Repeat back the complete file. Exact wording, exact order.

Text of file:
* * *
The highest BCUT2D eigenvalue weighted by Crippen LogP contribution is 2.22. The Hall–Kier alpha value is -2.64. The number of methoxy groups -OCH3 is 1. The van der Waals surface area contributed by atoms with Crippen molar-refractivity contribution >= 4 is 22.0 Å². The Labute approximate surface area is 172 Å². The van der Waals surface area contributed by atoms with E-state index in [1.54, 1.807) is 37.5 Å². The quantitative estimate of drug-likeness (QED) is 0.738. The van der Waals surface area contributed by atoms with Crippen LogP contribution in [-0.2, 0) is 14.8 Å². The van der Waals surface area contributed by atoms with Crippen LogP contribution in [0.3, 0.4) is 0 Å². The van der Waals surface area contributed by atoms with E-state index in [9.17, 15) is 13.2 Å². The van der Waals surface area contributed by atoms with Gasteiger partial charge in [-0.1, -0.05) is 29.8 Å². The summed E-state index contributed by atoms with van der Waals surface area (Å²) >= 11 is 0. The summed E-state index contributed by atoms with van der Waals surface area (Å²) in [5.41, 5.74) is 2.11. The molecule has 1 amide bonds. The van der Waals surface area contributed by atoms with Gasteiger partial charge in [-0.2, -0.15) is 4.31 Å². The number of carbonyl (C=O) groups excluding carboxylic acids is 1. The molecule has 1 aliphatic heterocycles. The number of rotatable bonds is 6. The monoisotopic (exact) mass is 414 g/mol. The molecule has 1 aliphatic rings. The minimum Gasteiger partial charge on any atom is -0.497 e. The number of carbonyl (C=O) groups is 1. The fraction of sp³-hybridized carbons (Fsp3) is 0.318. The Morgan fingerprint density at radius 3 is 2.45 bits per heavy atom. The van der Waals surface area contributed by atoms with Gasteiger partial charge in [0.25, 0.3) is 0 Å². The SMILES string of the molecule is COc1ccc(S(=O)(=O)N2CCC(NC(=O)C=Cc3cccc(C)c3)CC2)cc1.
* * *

The highest BCUT2D eigenvalue weighted by Crippen LogP contribution is 2.22. The Hall–Kier alpha value is -2.64. The number of methoxy groups -OCH3 is 1. The van der Waals surface area contributed by atoms with Crippen molar-refractivity contribution >= 4 is 22.0 Å². The Labute approximate surface area is 172 Å². The van der Waals surface area contributed by atoms with E-state index in [1.54, 1.807) is 37.5 Å². The quantitative estimate of drug-likeness (QED) is 0.738. The van der Waals surface area contributed by atoms with Crippen LogP contribution in [-0.2, 0) is 14.8 Å². The van der Waals surface area contributed by atoms with Crippen LogP contribution in [0.3, 0.4) is 0 Å². The van der Waals surface area contributed by atoms with E-state index in [9.17, 15) is 13.2 Å². The van der Waals surface area contributed by atoms with Gasteiger partial charge in [-0.1, -0.05) is 29.8 Å². The summed E-state index contributed by atoms with van der Waals surface area (Å²) >= 11 is 0. The summed E-state index contributed by atoms with van der Waals surface area (Å²) in [5.41, 5.74) is 2.11. The molecule has 1 amide bonds. The van der Waals surface area contributed by atoms with Gasteiger partial charge in [-0.2, -0.15) is 4.31 Å². The number of carbonyl (C=O) groups excluding carboxylic acids is 1. The molecule has 1 aliphatic heterocycles. The number of rotatable bonds is 6. The monoisotopic (exact) mass is 414 g/mol. The molecule has 1 aliphatic rings. The minimum Gasteiger partial charge on any atom is -0.497 e. The number of carbonyl (C=O) groups is 1. The fraction of sp³-hybridized carbons (Fsp3) is 0.318. The Morgan fingerprint density at radius 3 is 2.45 bits per heavy atom. The van der Waals surface area contributed by atoms with Gasteiger partial charge in [0.25, 0.3) is 0 Å². The SMILES string of the molecule is COc1ccc(S(=O)(=O)N2CCC(NC(=O)C=Cc3cccc(C)c3)CC2)cc1.